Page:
To test the concordance across nuclear and mitochondrial markers, a subset of specimens (n = 147) was sequenced for nrDNA ITS and phylogenetic analyses were performed under the same settings described above. The phylogenetic trees were unrooted because no suitable out-group was available owing to numerous ambiguous segments during alignments with other available stomatopod nrDNA ITS sequences. For Bayesian analyses, the best fitted model and its associated parameters were estimated separately for DNA and gap data partitions. The GTR+I+G model was chosen for DNA data, and the restriction site (binary) model with variable coding bias was applied for the gap characters assuming that the rates varied over such positions according to a gamma distribution. For ML analysis, the gaps were treated as missing data.

MEGA v6.06 was explored to calculate pairwise sequence divergences (uncorrected p-distances) between and within lineages as indicated by the phylogenetic analyses. We applied the species criterion (“4 × rule”) to delimit cryptic species46, which states that monophyletic lineages represent independent evolutionary units when the mean sequence difference between lineages is more than four times greater than the average variation within the lineage.

Population structure and diversity

Considering small sampling size around Hainan Island, samples from four sites (XY, PQ, YGH and SYS) in South China Sea were grouped as a single population (HN) after confirming non-significant between-site differentiation. Population-level pairwise genetic divergence was evaluated by the fixation index F ST 92. The significance of F ST was tested with 1000 permutations after sequential Bonferroni adjustments. Furthermore, we conducted a hierarchical analysis of molecular variance (AMOVA) to estimate population structure among putative regional grouping according to the structured haplotypes and F ST values between regions. For all calculations, significance was assessed by 1000 permutations and P values from multiple comparisons were Bonferroni-adjusted. All genetic structure calculations were performed in ARLEQUIN v3.5. Molecular diversity was estimated by the number of haplotypes (n), haplotype diversity (h) and nucleotide diversity (л) for each population and each lineage with ARLEQUIN, and confidence intervals were calculated with 1000 permutations.

Divergence time estimation

Bayesian molecular dating method was employed to estimate the divergence time between O. oratoria mtDNA lineages implemented in BEAST v.1.7.593. Prior to the analysis, we tested the null hypothesis of equal molecular clock rate between lineages using Tajima’s relative rate test94 implemented in MEGA v6.06. Given that the result failed to reject the clock model (P > 0.5), we used a strict clock model and a coalescent tree model with constant population size in the BEAST analysis. As no mutation rates have been reported for stomatopods, this uncertainty was taken into our analyses such that a range of mutation rates (1.4–2.33% per million years estimated for crustacean species95, 96) was used as an a prior uniform distribution of the mutation rate of COI in BEAST to get a rough estimate of divergence time. We performed three independent runs in BEAST with a Markov chain Monte Carlo (MCMC) chain length of 10 million generations and sampling every 1000 generations. Three runs were then combined with logCombiner v1.7.593 and the first 1 million generations of each run were discarded as burn-in. The program Tracer v1.690 was used to ascertain that analyses converged to similar posterior probabilities and that the effective sampling size for each parameter exceeded 200. Node ages and lower bounds of the 95% highest posterior density intervals for divergence time were calculated using TreeAnnotator v1.7.593 and visualized in FigTree v1.4.193. While the assumption underlying the molecular clock approach in estimating divergence time was called into question97, we would regard time estimates as approximations on the scale of geological eras.

Demographic inference

Several alternative methods were used to examine the historical demography of O. oratoria. First, Tajima’s D test98 and Fu’s F S test99 were calculated to test for neutrality. Significant negative D and F S statistics can be interpreted as signatures of population expansion. Second, historical demography was further investigated by examining the frequency distributions of pairwise differences between sequences (mismatch distribution). The distribution is usually unimodel for lineages following a recent bottleneck or population expansion and multimodel in samples drawn from populations at demographic equilibrium. In addition, we tested the goodness-of-fit of the actual distributions with the expected distributions under a sudden expansion model by calculating the sum of squared deviations (SSD) and Harpending’s raggedness index (RI) following 1000 coalescent simulations. Both neutrality tests and mismatch analysis were performed in ARLEQUIN. Third, we conducted Bayesian skyline plots (BSPs) with BEAST v.1.7.5 to infer past demographic changes using 50 million MCMC steps, sampled every 1000 generations under the assumption of a strict clock and the nucleotide substitution model inferred with jModeltest. Tracer v1.6 was used to check the convergence to the stationary distribution and sufficient effective sampling sizes for each estimated parameter. After discarding the first 10% of the trees as the burn-in, the same software was then used to perform the Bayesian skyline reconstruction. The mitochondrial COI was utilized as the reference marker in the BSP analysis considering the complicated evolutionary processes of nuclear ITS24. We used the same substitution rate as in the previous analyses to convert the parameters to actual time quantities. These analyses were performed separately for each genetic lineage identified in this study.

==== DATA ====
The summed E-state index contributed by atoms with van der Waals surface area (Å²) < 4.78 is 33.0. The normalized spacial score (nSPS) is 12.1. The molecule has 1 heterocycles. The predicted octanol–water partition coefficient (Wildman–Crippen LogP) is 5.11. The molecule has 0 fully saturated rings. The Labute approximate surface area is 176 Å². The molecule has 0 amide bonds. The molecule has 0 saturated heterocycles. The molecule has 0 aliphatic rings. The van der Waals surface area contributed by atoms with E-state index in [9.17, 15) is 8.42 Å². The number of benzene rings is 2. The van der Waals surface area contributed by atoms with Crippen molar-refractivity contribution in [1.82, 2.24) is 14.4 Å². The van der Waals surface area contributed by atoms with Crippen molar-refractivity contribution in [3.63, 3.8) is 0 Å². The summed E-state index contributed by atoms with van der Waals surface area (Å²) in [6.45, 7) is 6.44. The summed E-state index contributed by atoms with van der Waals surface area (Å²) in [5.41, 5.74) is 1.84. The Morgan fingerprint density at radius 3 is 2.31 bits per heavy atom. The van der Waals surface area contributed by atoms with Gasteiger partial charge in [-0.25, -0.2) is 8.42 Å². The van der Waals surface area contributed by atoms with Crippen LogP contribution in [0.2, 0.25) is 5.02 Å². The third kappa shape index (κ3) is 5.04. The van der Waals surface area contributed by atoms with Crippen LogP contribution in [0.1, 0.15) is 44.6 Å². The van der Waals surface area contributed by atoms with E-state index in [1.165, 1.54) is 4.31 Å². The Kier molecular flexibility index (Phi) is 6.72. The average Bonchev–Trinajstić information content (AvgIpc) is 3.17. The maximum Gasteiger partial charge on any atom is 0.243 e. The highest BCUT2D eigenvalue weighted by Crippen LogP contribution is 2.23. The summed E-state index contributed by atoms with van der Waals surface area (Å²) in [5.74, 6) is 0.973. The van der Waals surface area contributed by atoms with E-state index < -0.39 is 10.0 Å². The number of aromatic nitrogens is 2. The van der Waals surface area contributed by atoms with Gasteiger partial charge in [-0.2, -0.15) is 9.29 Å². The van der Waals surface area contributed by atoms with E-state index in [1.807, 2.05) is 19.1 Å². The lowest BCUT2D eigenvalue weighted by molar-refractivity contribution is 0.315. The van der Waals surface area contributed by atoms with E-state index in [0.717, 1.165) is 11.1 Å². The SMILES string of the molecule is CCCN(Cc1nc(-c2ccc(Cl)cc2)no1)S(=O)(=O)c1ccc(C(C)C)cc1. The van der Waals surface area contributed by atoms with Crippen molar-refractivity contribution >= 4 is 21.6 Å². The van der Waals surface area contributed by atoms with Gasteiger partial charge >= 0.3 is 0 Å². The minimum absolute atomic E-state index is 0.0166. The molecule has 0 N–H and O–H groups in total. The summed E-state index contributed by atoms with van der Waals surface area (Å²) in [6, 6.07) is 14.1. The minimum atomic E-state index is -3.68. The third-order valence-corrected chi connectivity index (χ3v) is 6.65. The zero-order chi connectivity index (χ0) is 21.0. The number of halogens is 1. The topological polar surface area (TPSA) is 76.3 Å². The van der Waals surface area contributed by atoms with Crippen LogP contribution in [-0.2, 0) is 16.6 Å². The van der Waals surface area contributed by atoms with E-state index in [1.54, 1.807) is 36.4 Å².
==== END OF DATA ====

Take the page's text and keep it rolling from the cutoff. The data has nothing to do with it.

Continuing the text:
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Acknowledgements

This work could not have been completed without the willing help of collection from Dr. Zhong-Min Sun (IOCAS), Dr. Yuan Li (Third Institute of Oceanography, State Oceanic Administration), Dr. Lin-Lin Zhao (The First Institute of Oceanography, SOA), Dr. Qi Liu (Dalian Ocean University), Dr. Gui-Jing Ren (East China Sea Fisheries Research Institute, Chinese Academy of Fishery Sciences), Mr. Xiao-Zhe Pan (Hokkaido University) and Dr. Wei-Na Jiang, Mr. Bao-Bo Liu (Tokyo University of Marine Science and Technology). We are grateful to Dr. Jin-Xian Liu, Dr. Zi-Min Hu and anonymous reviewers for their constructive suggestions on the manuscript and to Ms. Nan Zhang for technical assistance. This study was supported by research grants from National Natural Science Foundation of China (31401955) and project of the S & T basic work from the Ministry of Science and Technology of China (2013FY110700, 2014FY110500).

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J.C. performed the molecular experiment, conducted data analyses and drafted the manuscript. Z.S. revised the manuscript and managed the research project. All authors read and approved the final manuscript.

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Correspondence to Zhong-li Sha.

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Cheng, J., Sha, Zl. Cryptic diversity in the Japanese mantis shrimp Oratosquilla oratoria (Crustacea: Squillidae): Allopatric diversification, secondary contact and hybridization. Sci Rep 7, 1972 (2017). https://doi.org/10.1038/s41598-017-02059-7